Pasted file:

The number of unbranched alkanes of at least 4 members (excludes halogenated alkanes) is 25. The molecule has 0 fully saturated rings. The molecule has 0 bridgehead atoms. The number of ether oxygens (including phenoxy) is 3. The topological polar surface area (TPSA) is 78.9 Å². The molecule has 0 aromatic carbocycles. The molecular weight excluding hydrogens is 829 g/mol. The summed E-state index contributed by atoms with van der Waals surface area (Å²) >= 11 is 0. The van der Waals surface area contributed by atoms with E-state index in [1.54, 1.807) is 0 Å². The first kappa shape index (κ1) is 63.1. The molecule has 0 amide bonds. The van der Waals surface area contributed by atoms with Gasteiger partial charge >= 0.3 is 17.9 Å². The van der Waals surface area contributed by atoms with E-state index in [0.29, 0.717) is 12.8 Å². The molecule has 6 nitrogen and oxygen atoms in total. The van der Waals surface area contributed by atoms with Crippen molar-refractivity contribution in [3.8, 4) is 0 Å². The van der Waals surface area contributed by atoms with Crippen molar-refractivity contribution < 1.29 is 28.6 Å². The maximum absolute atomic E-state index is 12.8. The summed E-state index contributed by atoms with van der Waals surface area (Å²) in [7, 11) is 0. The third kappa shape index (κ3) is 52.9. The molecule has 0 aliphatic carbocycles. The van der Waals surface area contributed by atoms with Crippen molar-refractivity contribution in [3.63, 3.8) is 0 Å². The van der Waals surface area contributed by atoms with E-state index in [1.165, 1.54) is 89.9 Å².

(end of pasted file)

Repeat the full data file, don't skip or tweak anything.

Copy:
The number of unbranched alkanes of at least 4 members (excludes halogenated alkanes) is 25. The molecule has 0 fully saturated rings. The molecule has 0 bridgehead atoms. The number of ether oxygens (including phenoxy) is 3. The topological polar surface area (TPSA) is 78.9 Å². The molecule has 0 aromatic carbocycles. The molecular weight excluding hydrogens is 829 g/mol. The summed E-state index contributed by atoms with van der Waals surface area (Å²) >= 11 is 0. The van der Waals surface area contributed by atoms with E-state index in [1.54, 1.807) is 0 Å². The first kappa shape index (κ1) is 63.1. The molecule has 0 amide bonds. The van der Waals surface area contributed by atoms with Gasteiger partial charge >= 0.3 is 17.9 Å². The van der Waals surface area contributed by atoms with E-state index in [0.29, 0.717) is 12.8 Å². The molecule has 6 nitrogen and oxygen atoms in total. The van der Waals surface area contributed by atoms with Crippen molar-refractivity contribution in [3.8, 4) is 0 Å². The van der Waals surface area contributed by atoms with Crippen molar-refractivity contribution < 1.29 is 28.6 Å². The maximum absolute atomic E-state index is 12.8. The summed E-state index contributed by atoms with van der Waals surface area (Å²) in [7, 11) is 0. The third kappa shape index (κ3) is 52.9. The molecule has 0 aliphatic carbocycles. The van der Waals surface area contributed by atoms with Crippen molar-refractivity contribution in [3.63, 3.8) is 0 Å². The van der Waals surface area contributed by atoms with E-state index in [1.165, 1.54) is 89.9 Å².